The government can reinforce R&D investments to cultivate IoT growth, to concentrate on developing core technologies, and to create new markets. In addition, the government needs to maximize the investment effects by developing methods to strengthen the system that evaluates the relative value of R&D results and to establish management responsibility systems.
The Internet of Things will accelerate the knowledge economy. Its economic promise will warrant government education funding to boost IoT talent. This will help address the need for specialized knowledge workers in areas such as embedded systems, wireless networks, cognitive science, big data, robotics, wearables, and security.
Revisions to the building code and Leadership in Energy and Environmental Design (LEED) standards to require the use of M2M sensor technologies in construction and renovation can single-handedly secure the national demand part of the equation. Those standards can affect energy, transportation, communications, mining, oil and gas, and government civil engineering projects to create a massive demand economy. We are already seeing some movement in this direction, but much more is needed at the national policy level, which can then be implemented by the states.
The California Energy Commission recently updated its Title 24 Energy Efficiency Standards to require photosensors, occupancy sensors, and multi-level lighting controls, both indoors and out, making adaptive lighting the new standard in California. The California Energy Commission projects the non-residential standards alone will save the state 372 GWh every year.
The California Public Utilities Commission’s Long Term Energy Efficiency Strategic Plan has also called for a 60% to 80% statewide reduction in electrical lighting consumption by 2020. This is on top of the goal to make all new residential construction net-zero by 2020, and commercial construction net-zero by 2030. Since lighting currently accounts for nearly 30% of California’s electricity use, the extensive use of lighting controls is absolutely essential to meeting these net-zero goals.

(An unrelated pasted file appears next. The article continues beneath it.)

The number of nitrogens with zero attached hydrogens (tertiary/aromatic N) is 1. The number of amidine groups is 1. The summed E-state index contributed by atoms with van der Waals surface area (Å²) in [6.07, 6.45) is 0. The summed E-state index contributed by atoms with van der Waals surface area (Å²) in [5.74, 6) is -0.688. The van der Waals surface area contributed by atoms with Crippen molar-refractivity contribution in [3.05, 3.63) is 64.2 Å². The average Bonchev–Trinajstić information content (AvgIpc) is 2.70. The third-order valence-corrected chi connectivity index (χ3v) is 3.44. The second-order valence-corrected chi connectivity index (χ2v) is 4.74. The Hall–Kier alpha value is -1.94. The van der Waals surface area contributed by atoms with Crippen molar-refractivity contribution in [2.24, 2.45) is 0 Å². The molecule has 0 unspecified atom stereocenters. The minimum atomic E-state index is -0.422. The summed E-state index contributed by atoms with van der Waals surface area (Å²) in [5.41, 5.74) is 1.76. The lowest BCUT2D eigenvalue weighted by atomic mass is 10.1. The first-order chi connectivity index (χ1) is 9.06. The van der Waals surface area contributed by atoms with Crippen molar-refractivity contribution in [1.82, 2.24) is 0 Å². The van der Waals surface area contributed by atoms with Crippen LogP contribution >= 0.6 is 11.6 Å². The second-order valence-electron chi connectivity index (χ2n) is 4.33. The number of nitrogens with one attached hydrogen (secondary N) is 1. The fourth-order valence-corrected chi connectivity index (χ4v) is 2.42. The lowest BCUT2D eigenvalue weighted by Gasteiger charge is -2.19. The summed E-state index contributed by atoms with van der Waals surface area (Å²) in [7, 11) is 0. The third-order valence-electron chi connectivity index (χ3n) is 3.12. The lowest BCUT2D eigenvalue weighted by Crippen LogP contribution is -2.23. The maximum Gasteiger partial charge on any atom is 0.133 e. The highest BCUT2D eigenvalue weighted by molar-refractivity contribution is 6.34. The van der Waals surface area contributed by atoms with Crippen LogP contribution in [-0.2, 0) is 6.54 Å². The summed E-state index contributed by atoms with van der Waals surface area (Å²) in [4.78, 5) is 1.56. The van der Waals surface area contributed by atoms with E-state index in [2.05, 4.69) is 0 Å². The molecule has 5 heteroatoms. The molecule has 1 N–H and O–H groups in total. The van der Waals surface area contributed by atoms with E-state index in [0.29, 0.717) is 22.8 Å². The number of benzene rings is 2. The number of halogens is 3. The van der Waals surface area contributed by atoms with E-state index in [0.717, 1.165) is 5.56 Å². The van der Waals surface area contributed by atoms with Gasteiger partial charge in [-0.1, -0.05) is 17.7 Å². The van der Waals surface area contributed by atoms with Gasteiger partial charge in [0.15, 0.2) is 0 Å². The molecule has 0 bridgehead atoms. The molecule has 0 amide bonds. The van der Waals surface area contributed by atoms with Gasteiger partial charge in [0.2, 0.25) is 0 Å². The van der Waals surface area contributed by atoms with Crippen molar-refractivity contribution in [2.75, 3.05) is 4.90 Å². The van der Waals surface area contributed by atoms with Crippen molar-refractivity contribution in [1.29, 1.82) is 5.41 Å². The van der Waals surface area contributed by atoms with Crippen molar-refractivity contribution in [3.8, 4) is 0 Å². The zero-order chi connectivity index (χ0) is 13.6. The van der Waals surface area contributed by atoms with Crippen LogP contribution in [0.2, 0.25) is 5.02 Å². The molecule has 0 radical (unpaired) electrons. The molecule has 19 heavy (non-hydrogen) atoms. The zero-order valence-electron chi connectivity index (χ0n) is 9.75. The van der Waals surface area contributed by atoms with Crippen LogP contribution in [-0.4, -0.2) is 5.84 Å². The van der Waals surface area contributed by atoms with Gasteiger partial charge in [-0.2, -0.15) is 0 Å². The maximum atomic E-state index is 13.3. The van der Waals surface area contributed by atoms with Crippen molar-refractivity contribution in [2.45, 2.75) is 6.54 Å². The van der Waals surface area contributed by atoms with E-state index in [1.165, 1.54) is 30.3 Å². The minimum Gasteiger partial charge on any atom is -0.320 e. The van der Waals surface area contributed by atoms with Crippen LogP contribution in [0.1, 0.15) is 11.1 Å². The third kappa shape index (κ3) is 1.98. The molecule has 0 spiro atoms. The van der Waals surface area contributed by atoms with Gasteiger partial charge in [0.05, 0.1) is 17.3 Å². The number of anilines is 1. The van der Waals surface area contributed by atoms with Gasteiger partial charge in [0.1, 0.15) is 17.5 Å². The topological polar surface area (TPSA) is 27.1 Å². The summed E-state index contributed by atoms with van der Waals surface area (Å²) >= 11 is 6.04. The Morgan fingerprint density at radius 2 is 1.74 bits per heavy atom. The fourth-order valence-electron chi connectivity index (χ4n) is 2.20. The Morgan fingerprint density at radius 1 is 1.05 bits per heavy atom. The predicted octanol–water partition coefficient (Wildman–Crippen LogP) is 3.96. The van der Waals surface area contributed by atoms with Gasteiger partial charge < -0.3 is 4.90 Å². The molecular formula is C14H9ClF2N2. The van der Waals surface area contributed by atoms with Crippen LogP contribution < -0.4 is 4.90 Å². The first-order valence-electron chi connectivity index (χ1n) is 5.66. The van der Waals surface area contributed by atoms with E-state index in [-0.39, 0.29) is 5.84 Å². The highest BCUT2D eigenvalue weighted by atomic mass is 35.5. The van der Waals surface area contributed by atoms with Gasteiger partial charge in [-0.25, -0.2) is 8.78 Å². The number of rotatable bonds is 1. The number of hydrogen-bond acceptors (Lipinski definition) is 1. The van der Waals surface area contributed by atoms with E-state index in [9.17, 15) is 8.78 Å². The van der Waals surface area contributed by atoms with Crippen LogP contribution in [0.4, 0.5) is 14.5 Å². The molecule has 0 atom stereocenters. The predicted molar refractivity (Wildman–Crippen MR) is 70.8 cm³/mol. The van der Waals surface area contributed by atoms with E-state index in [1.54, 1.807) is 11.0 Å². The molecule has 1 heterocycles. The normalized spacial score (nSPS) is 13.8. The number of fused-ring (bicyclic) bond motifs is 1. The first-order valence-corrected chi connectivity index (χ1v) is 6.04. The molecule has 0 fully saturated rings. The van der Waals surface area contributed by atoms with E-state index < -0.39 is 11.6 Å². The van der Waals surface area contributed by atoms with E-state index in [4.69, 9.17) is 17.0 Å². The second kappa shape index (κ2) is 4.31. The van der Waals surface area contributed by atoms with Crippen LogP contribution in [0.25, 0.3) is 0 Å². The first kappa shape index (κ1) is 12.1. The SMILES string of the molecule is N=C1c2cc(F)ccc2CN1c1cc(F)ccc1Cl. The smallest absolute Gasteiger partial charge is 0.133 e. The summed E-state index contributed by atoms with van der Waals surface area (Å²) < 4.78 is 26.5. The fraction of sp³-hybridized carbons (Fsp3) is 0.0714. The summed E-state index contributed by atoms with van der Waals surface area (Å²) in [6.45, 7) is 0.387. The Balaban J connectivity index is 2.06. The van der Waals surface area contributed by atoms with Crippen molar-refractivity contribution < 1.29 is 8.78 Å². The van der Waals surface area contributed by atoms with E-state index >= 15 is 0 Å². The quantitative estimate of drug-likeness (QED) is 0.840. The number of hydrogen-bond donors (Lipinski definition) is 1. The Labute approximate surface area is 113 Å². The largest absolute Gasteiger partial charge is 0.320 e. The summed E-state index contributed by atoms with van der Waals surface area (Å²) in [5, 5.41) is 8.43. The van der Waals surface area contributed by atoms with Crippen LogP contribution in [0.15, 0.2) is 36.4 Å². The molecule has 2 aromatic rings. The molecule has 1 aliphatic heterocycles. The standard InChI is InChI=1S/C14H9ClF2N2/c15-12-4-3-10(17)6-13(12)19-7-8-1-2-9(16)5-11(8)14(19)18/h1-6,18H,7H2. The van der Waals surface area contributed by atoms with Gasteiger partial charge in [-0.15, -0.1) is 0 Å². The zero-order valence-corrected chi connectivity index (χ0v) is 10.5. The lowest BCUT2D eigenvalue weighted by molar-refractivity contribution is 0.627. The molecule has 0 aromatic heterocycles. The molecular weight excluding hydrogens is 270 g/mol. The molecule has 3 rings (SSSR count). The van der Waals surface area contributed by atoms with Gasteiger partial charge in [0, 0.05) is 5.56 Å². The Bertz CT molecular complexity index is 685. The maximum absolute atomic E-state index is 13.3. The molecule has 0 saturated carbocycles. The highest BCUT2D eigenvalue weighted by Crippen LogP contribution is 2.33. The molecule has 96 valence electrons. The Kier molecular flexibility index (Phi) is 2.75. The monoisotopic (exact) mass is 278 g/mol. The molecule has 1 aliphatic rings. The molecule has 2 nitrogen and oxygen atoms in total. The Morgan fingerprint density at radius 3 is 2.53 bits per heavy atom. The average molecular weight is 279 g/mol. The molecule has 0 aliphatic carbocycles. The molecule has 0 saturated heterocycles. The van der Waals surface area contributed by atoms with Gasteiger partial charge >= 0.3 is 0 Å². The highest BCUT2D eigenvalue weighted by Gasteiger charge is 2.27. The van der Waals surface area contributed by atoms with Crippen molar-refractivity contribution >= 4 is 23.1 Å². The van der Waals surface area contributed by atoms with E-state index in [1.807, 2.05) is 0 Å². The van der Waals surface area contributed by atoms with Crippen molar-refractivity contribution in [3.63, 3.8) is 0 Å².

This doesn’t begin to account for efficiencies and savings of water and gas nor the monitoring of physical assets, such as bridges, highways, and skyscrapers for post-natural disasters, such as an earthquake, to evaluate structural impact and damage assessment through IoT sensors and systems.
Additionally, LEED standards, created by the U.S. Green Building Council, can be updated to incorporate IoT technologies into new constructions and major renovations to further its green building goals.
As part of its fiscal policy toolbox, the U.S. government should conduct cost-benefit analyses of pursuing public-sector IoT projects, so long as the political winds allow it.
Public-sector IoT projects work elsewhere in the world. South Korea implemented smart city initiatives to develop new residential cities near Seoul’s outskirts. Under the comprehensive plan to build ubiquitous cities, the Ministry of Land, Infrastructure, and Transportation is striving to complete 73 city projects.
The U.S. government can also consider special funds to optimize financing for the Internet of Things, such as infrastructure funds, loans, tax privileges, and other subsidies, while weighing programmatically the economic and social benefits against the investment costs. The key is to ensure that the parameters of government financial support are constrained by the oversight of an independent audit committee to evaluate the merits and management of programs. These tools can be dangerous, fraught with perverse incentives and unintended policy consequences, so they should be used with caution.
The Internet of Things faces significant obstacles that impede mass adoption. The U.S. government can exercise leadership by partnering with the private sector to create a structured government policy to systematically nurture the next major growth engine for the American economy.
Originally published on InformationWeek on October 9, 2014. Author Scott Amyx.